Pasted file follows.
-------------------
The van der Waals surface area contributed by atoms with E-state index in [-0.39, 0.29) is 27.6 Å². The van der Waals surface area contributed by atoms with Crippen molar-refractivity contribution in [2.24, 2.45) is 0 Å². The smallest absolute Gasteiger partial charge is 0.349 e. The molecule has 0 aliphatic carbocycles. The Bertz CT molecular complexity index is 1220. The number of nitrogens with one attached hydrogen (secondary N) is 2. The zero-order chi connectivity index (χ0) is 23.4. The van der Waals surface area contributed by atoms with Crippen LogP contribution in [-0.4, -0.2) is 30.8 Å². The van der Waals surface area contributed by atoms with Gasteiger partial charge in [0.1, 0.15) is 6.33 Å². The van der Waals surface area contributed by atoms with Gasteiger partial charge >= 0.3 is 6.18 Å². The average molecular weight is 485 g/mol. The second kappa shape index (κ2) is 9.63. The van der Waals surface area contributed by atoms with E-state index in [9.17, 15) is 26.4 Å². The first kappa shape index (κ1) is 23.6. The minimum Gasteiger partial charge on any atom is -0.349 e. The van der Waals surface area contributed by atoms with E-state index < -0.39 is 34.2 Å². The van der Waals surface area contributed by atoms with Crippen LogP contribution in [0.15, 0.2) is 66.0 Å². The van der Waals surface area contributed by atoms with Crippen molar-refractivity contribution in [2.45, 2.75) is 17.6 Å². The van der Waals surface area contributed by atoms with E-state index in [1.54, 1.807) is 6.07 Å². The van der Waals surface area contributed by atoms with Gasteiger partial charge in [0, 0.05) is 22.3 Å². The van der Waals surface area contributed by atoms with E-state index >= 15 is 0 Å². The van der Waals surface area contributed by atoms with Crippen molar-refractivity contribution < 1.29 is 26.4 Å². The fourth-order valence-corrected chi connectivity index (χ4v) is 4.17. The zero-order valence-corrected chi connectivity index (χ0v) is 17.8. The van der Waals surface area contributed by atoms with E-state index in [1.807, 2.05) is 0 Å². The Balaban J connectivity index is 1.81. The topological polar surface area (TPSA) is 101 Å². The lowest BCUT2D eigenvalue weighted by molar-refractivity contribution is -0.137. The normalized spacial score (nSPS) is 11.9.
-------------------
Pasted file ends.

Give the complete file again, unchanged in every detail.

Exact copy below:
The van der Waals surface area contributed by atoms with E-state index in [-0.39, 0.29) is 27.6 Å². The van der Waals surface area contributed by atoms with Crippen molar-refractivity contribution in [2.24, 2.45) is 0 Å². The smallest absolute Gasteiger partial charge is 0.349 e. The molecule has 0 aliphatic carbocycles. The Bertz CT molecular complexity index is 1220. The number of nitrogens with one attached hydrogen (secondary N) is 2. The zero-order chi connectivity index (χ0) is 23.4. The van der Waals surface area contributed by atoms with Crippen LogP contribution in [-0.4, -0.2) is 30.8 Å². The van der Waals surface area contributed by atoms with Gasteiger partial charge in [0.1, 0.15) is 6.33 Å². The van der Waals surface area contributed by atoms with Gasteiger partial charge >= 0.3 is 6.18 Å². The average molecular weight is 485 g/mol. The second kappa shape index (κ2) is 9.63. The van der Waals surface area contributed by atoms with E-state index in [9.17, 15) is 26.4 Å². The first kappa shape index (κ1) is 23.6. The minimum Gasteiger partial charge on any atom is -0.349 e. The van der Waals surface area contributed by atoms with E-state index < -0.39 is 34.2 Å². The van der Waals surface area contributed by atoms with Crippen LogP contribution in [0.15, 0.2) is 66.0 Å². The van der Waals surface area contributed by atoms with Crippen molar-refractivity contribution in [2.45, 2.75) is 17.6 Å². The van der Waals surface area contributed by atoms with E-state index in [1.54, 1.807) is 6.07 Å². The van der Waals surface area contributed by atoms with Gasteiger partial charge in [0, 0.05) is 22.3 Å². The van der Waals surface area contributed by atoms with E-state index >= 15 is 0 Å². The van der Waals surface area contributed by atoms with Crippen molar-refractivity contribution < 1.29 is 26.4 Å². The fourth-order valence-corrected chi connectivity index (χ4v) is 4.17. The zero-order valence-corrected chi connectivity index (χ0v) is 17.8. The van der Waals surface area contributed by atoms with E-state index in [1.807, 2.05) is 0 Å². The Balaban J connectivity index is 1.81. The topological polar surface area (TPSA) is 101 Å². The lowest BCUT2D eigenvalue weighted by molar-refractivity contribution is -0.137. The normalized spacial score (nSPS) is 11.9.